Several features are apparent. First, cisplatin, while a most widely employed anticancer drug, has small CI50 values, all 0.02 and lower. Second, the metallocene dichlorides all have low CI50 values. Third, dienestrol has two CI50 values greater than two. Thus, it shows some significant ability to inhibit the cell growth of the transformed, 3T3, and one cancer drug in comparison to the concentration where the healthy WI-38 cell line is not affected. Third, the metallocene polymers all exhibit some CI50 values above 2. The hafnocene and zironocene-dienestrol polymers exhibit high CI50 values for all of the tested cancer and transformed cell lines. This is consistent with these particular polymers meriting further study. Further, while much of the recent anticancer effort with respect to metallocene-containing compounds has focused on titanocene-containing compounds, the zirconocene and hafnocene polymers showed somewhat better CI50 values in the current study. Thus, future studies might consider not only the titanocene-containing compounds but also the analogous zirconocene and hafnocene compounds for study. Fourth, while the dienestrol exhibited decent CI50 values, all of the corresponding polymers exhibited higher CI50 values for all of the cell lines. Thus, the ability to arrest cell growth is not only dependent on the presence of the dienestrol but also on the presence of the metallocene moiety.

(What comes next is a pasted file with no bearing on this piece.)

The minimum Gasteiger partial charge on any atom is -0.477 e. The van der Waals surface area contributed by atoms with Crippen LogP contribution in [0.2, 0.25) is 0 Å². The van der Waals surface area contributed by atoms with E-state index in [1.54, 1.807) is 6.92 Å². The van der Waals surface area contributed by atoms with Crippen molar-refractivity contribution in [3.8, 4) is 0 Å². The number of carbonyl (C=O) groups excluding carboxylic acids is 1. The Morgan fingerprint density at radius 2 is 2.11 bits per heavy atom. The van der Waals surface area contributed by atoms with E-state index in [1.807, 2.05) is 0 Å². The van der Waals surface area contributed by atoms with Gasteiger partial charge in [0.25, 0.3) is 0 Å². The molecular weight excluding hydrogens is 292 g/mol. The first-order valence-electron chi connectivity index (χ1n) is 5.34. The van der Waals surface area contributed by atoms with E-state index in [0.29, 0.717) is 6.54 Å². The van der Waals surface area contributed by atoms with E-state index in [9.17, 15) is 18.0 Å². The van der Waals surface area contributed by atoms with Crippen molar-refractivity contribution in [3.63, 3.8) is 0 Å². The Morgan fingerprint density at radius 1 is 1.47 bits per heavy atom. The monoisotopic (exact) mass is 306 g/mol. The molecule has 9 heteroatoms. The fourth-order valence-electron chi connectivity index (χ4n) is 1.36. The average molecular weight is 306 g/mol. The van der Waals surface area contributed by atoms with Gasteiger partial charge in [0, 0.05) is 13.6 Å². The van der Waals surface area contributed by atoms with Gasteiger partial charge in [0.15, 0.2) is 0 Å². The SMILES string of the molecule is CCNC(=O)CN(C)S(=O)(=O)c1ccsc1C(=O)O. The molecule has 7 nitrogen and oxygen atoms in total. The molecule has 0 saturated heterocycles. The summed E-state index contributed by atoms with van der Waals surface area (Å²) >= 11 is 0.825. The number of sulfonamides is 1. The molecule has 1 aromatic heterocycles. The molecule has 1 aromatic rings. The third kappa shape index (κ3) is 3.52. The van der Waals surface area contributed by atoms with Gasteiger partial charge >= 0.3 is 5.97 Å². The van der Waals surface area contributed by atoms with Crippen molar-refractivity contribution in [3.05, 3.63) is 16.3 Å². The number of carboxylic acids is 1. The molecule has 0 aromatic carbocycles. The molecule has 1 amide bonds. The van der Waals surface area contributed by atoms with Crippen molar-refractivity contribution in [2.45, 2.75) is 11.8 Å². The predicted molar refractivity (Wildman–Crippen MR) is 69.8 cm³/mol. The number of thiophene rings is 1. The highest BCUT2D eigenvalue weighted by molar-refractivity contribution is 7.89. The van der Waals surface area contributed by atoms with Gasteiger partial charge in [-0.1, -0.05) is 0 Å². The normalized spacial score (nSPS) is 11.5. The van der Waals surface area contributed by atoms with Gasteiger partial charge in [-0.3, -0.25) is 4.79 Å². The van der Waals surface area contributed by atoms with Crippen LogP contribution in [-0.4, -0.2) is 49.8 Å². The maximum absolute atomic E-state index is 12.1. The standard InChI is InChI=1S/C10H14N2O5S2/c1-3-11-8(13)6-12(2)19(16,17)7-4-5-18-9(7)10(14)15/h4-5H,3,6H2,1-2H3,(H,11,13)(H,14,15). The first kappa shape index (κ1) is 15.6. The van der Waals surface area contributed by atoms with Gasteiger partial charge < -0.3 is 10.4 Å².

With respect to the normalization of the CI50 values for each cell line against the CI50 values for dienestrol itself, no norm has been established for this kind of comparison. Thus, conclusions should be viewed in this light. All of the values for the polymers are greater than two consistent with the presence of having the combination of dienestrol and metallocene in the same polymer being positive with respect to the ability to inhibit cancer and transformed cells in comparison to the healthy WI-38 cell line.

The current drugs also offer several addition positive aspects. First, the reactants are commercially available so that additional synthetic steps are not needed. Second, synthesis of the polymer is rapid, occurring within about 15 seconds. Third, the interfacial synthetic system is already industrially employed in the synthesis of aromatic nylons and polycarbonates. Thus, the ability to synthesize large amounts of the drugs is straight forward.

Competing interests

The authors declare that they have no competing interests.

Authors' contributions

YA, GB and CC synthesized a new series of metallocene-containing compounds and preformed the light scattering photometry, the matrix assisted laser desorption ionization mass spectrometry and infrared spectroscopy. KS and MR carried out all the in vitro antitumor activity assays. MR and CC participated in the design of the study and KS performed the statistical analysis. MR and CC conceived of the study, and participated in its design and coordination. All authors read and approved the final manuscript.

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Pre-publication history

The pre-publication history for this paper can be accessed here:

http://www.biomedcentral.com/1471-2407/9/358/prepub